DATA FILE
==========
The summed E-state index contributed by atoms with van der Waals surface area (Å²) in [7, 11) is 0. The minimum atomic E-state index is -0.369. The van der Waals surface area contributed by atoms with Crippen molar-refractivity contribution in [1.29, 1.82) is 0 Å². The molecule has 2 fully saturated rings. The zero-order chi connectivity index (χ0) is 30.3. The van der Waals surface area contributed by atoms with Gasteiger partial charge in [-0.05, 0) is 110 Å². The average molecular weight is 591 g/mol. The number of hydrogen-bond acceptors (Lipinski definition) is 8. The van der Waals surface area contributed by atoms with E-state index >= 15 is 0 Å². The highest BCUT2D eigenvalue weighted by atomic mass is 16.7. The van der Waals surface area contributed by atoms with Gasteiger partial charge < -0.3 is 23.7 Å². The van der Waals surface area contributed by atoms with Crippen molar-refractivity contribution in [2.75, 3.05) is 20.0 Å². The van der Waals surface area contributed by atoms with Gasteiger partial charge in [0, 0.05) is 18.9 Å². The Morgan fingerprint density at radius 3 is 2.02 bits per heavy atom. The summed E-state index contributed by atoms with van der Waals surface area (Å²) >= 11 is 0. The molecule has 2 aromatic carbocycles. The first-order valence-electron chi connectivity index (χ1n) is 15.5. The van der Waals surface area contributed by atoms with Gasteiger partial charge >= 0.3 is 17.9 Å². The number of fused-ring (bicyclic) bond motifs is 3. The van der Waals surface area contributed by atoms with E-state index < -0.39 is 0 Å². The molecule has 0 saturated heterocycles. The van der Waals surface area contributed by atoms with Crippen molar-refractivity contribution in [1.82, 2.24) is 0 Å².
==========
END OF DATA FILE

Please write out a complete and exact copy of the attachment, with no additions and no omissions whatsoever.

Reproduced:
The summed E-state index contributed by atoms with van der Waals surface area (Å²) in [7, 11) is 0. The minimum atomic E-state index is -0.369. The van der Waals surface area contributed by atoms with Crippen molar-refractivity contribution in [1.29, 1.82) is 0 Å². The molecule has 2 fully saturated rings. The zero-order chi connectivity index (χ0) is 30.3. The van der Waals surface area contributed by atoms with Gasteiger partial charge in [-0.05, 0) is 110 Å². The average molecular weight is 591 g/mol. The number of hydrogen-bond acceptors (Lipinski definition) is 8. The van der Waals surface area contributed by atoms with E-state index >= 15 is 0 Å². The highest BCUT2D eigenvalue weighted by atomic mass is 16.7. The van der Waals surface area contributed by atoms with Gasteiger partial charge < -0.3 is 23.7 Å². The van der Waals surface area contributed by atoms with Crippen molar-refractivity contribution in [2.75, 3.05) is 20.0 Å². The van der Waals surface area contributed by atoms with Gasteiger partial charge in [0, 0.05) is 18.9 Å². The Morgan fingerprint density at radius 3 is 2.02 bits per heavy atom. The summed E-state index contributed by atoms with van der Waals surface area (Å²) >= 11 is 0. The molecule has 2 aromatic carbocycles. The first-order valence-electron chi connectivity index (χ1n) is 15.5. The van der Waals surface area contributed by atoms with Gasteiger partial charge >= 0.3 is 17.9 Å². The number of fused-ring (bicyclic) bond motifs is 3. The van der Waals surface area contributed by atoms with E-state index < -0.39 is 0 Å². The molecule has 0 saturated heterocycles. The van der Waals surface area contributed by atoms with Crippen molar-refractivity contribution in [1.82, 2.24) is 0 Å².